Warning: Two new studies show that getting a tattoo can be hazardous to your health


While infections, allergic reactions and possible ink toxicity are known problems that arise from tattoo procedures, we’ve recently learned even more reasons not to consider a tattoo. These come from two new studies – one by researchers in Sweden and the other conducted at Binghamton University.

Swedish researchers have discovered that getting tattooed can increase the chance of lymphoma, a type of blood cancer. The research team, led by Christel Nielsen of Lund University, released their findings on May 21, 2024, in eClinicalMedicine, a clinical journal published by Britain’s The Lancet.

The study included 11,905 people. A sample of people from age 20 to 60 diagnosed with malignant lymphoma between 2007 and 2017 was taken from the Swedish National Cancer Register. They were matched with a control group of the same age and sex who didn’t have lymphoma. Participants answered a questionnaire about whether or not they had a tattoo.

A 21 percent increased risk of developing lymphoma

“After taking into account other relevant factors, such as smoking and age, we found that the risk of developing lymphoma was 21 percent higher among those who were tattooed. It is important to remember that lymphoma is a rare disease and that our results apply at the group level. The results now need to be verified and investigated further in other studies, and such research is ongoing,” says Nielsen.

Although researchers had thought that size would make a difference – the larger the tattoo the higher the chance of cancer – it didn’t. In fact, the highest risk seemed to be in individuals who had tattoos smaller in size than the palm of one hand.

“We do not yet know why this was the case. One can only speculate that a tattoo, regardless of size, triggers a low-grade inflammation in the body, which in turn can trigger cancer. The picture is thus more complex than we initially thought,” she says.

“We already know that when tattoo ink is injected into the skin, the body interprets this as something foreign that should not be there, and the immune system is activated. A large part of the ink is transported away from the skin to the lymph nodes, where it is deposited.”

Researchers also found that the risk of lymphoma was highest in those who had gotten their tattoo less than two years previously.

Tattoo ink can contain dangerous additives

A second unrelated study, “What’s in My Ink: An Analysis of Commercial Tattoo Ink on the US Market,” was conducted by the lab of John Swierk, assistant professor of chemistry at Binghamton University, State University of New York. And the findings were published in Analytical Chemistry on Feb. 22, 2024.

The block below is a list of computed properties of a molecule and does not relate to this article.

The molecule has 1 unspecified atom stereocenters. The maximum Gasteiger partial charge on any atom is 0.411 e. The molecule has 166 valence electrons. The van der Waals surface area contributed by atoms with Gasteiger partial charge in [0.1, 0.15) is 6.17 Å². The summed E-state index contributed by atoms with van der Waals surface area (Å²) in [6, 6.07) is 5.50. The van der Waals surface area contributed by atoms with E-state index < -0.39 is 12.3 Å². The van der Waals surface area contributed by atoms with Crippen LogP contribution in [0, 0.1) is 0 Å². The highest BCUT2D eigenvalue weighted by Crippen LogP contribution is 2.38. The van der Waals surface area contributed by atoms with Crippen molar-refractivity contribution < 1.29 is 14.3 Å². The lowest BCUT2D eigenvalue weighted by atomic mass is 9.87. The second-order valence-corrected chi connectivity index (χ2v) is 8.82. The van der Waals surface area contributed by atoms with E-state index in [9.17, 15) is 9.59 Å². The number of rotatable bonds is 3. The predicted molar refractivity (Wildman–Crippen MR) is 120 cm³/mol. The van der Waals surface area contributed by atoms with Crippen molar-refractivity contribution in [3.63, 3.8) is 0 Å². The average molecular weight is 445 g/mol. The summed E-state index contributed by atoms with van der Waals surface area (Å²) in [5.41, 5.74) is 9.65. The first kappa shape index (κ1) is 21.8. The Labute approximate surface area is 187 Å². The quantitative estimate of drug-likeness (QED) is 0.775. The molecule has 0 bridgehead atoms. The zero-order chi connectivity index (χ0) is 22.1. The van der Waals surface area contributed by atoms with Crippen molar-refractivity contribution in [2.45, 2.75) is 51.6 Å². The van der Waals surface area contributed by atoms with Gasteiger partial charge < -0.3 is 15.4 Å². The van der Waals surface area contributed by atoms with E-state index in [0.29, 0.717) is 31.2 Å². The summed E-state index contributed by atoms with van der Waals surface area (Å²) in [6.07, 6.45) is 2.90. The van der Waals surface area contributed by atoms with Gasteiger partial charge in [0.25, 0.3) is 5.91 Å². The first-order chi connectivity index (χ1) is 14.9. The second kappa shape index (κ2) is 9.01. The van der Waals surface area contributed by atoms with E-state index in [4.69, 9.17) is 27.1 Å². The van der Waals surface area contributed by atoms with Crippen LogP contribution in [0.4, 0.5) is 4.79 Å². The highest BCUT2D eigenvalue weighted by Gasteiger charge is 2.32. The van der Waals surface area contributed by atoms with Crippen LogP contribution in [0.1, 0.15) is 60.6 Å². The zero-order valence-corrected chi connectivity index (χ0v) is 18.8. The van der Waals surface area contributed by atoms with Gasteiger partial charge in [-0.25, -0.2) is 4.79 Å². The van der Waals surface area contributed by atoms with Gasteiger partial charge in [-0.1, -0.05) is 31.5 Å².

The researchers analyzed 54 different tattoo inks from nine manufacturers and discovered that 45 of them contained unlisted additives and/or different pigments than those printed on the label. More than half of these included polyethylene glycol, a drug used to treat constipation that can cause adverse side effects among users. Other unlisted additives include an antibiotic used for urinary tract infections. Overall, the study indicates the dangers of improper tattoo ink labeling and is a warning to tattoo artists and those who are considering being inked.

“We’re hoping the manufacturers take this as an opportunity to reevaluate their processes, and that artists and clients take this as an opportunity to push for better labeling and manufacturing,” Swierk said.

U.S. now regulates tattoo ink

Unlike Europe, where the European Chemical Agency oversees tattoo ink and has issued stricter regulations, until recently it was not regulated in the U.S. at all. This changed, however, when The Modernization of Cosmetics Regulation Act of 2022 (MoCRA) was signed into law on Dec. 29, 2022. Now the FDA is able to regulate tattoo ink for the first time. And that includes overseeing accurate labeling processes.

“The FDA is still figuring out what that is going to look like, and we think this study will influence the discussions around MoCRA,” Swierk said. “This is also the first study to explicitly look at inks sold in the United States and is probably the most comprehensive, because it looks at the pigments, which nominally stay in the skin, and the carrier package, which is what the pigment is suspended in.

This study and the one done in Sweden may provide more reasons to reconsider getting tattooed.

Think before you ink – and maybe you’ll decide it’s not worth it after all.

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